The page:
The Drug Enforcement Administration does a poor job overseeing the millions of dollars in payments it distributes to confidential sources, relies on tipsters who operate with minimal oversight or direction, and has continued paying informants who were no longer supposed to be used, says a U.S. Justice Department Inspector General’s report quoted by the Associated Press. The watchdog found pervasive problems with the drug agency’s confidential source program, which between 2010 and 2015 relied on more than 18,000 active informants to help gather tips, leads, and intelligence in drug investigations.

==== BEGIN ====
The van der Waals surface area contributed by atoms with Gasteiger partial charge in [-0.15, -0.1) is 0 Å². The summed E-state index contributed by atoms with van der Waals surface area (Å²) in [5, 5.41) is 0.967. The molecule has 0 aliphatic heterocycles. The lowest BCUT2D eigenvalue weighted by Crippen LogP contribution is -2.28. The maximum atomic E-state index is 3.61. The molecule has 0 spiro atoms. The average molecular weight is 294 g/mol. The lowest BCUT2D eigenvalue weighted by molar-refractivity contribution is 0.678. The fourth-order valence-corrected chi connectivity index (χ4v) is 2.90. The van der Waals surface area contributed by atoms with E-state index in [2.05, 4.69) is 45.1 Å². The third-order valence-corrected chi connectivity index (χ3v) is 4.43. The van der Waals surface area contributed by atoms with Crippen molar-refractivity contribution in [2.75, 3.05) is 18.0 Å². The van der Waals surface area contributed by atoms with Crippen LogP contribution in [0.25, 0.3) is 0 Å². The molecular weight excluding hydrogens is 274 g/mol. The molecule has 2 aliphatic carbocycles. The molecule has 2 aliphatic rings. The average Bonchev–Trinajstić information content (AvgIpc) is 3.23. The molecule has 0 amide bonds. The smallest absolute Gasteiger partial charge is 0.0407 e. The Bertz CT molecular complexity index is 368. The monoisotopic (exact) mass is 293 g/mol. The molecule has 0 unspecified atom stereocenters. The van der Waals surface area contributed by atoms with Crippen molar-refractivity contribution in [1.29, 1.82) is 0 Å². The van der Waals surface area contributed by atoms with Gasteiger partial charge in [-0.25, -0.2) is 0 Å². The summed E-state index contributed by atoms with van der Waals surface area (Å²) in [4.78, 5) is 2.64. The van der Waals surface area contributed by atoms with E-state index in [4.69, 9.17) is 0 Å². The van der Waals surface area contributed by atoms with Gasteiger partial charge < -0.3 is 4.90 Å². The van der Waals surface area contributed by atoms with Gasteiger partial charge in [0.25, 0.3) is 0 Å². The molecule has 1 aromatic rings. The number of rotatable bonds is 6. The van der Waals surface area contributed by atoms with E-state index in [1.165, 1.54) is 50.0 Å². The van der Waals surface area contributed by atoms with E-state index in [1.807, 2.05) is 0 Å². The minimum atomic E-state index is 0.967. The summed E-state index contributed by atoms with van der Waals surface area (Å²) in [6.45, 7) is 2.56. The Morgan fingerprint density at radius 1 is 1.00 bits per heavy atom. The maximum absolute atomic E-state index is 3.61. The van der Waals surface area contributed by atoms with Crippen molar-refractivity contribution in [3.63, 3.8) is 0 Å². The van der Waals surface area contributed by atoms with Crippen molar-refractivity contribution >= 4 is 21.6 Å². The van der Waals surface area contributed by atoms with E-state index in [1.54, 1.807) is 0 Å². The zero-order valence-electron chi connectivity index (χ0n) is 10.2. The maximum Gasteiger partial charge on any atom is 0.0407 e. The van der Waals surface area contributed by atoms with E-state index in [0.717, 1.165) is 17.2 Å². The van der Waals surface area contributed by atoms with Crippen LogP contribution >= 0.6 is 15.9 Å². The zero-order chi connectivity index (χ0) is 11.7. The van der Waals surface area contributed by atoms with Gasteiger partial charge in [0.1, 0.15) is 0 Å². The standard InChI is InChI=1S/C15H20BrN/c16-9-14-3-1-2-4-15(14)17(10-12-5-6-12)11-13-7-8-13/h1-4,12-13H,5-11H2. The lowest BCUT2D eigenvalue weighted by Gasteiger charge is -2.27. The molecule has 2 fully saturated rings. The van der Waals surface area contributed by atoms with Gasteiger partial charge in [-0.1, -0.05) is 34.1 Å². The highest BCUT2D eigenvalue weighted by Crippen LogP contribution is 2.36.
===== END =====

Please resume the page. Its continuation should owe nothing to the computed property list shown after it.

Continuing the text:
More than 9,000 of those sources received roughly $237 million in payments. Though DEA views informants as vital, the inspector general last year criticized the agency for weak controls and oversight of its sources, and said in the new report that many problems remain. “We found that the DEA did not adequately oversee payments to its sources, which exposes the DEA to an unacceptably increased potential for fraud, waste and abuse, particularly given the frequency with which DEA offices utilize and pay confidential sources,” the office wrote. The report estimates that the DEA may have paid about $9.4 million to more than 800 sources who were no longer supposed to be used as informants.